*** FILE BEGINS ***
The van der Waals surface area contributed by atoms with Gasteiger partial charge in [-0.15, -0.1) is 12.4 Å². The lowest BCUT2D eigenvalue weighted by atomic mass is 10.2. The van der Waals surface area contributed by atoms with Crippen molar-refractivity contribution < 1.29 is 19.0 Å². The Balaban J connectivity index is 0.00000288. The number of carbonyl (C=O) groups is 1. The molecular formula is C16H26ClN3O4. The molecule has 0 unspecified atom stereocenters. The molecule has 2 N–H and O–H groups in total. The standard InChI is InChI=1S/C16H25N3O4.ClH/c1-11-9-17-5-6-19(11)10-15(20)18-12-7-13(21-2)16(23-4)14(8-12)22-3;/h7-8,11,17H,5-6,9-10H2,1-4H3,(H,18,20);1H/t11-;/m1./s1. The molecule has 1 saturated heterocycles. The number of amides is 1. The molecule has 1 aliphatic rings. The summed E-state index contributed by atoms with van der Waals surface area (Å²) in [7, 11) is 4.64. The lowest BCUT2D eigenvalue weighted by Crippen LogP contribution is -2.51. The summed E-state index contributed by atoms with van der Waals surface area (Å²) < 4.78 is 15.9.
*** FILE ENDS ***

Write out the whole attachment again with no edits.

The van der Waals surface area contributed by atoms with Gasteiger partial charge in [-0.15, -0.1) is 12.4 Å². The lowest BCUT2D eigenvalue weighted by atomic mass is 10.2. The van der Waals surface area contributed by atoms with Crippen molar-refractivity contribution < 1.29 is 19.0 Å². The Balaban J connectivity index is 0.00000288. The number of carbonyl (C=O) groups is 1. The molecular formula is C16H26ClN3O4. The molecule has 0 unspecified atom stereocenters. The molecule has 2 N–H and O–H groups in total. The standard InChI is InChI=1S/C16H25N3O4.ClH/c1-11-9-17-5-6-19(11)10-15(20)18-12-7-13(21-2)16(23-4)14(8-12)22-3;/h7-8,11,17H,5-6,9-10H2,1-4H3,(H,18,20);1H/t11-;/m1./s1. The molecule has 1 saturated heterocycles. The number of amides is 1. The molecule has 1 aliphatic rings. The summed E-state index contributed by atoms with van der Waals surface area (Å²) in [7, 11) is 4.64. The lowest BCUT2D eigenvalue weighted by Crippen LogP contribution is -2.51. The summed E-state index contributed by atoms with van der Waals surface area (Å²) < 4.78 is 15.9.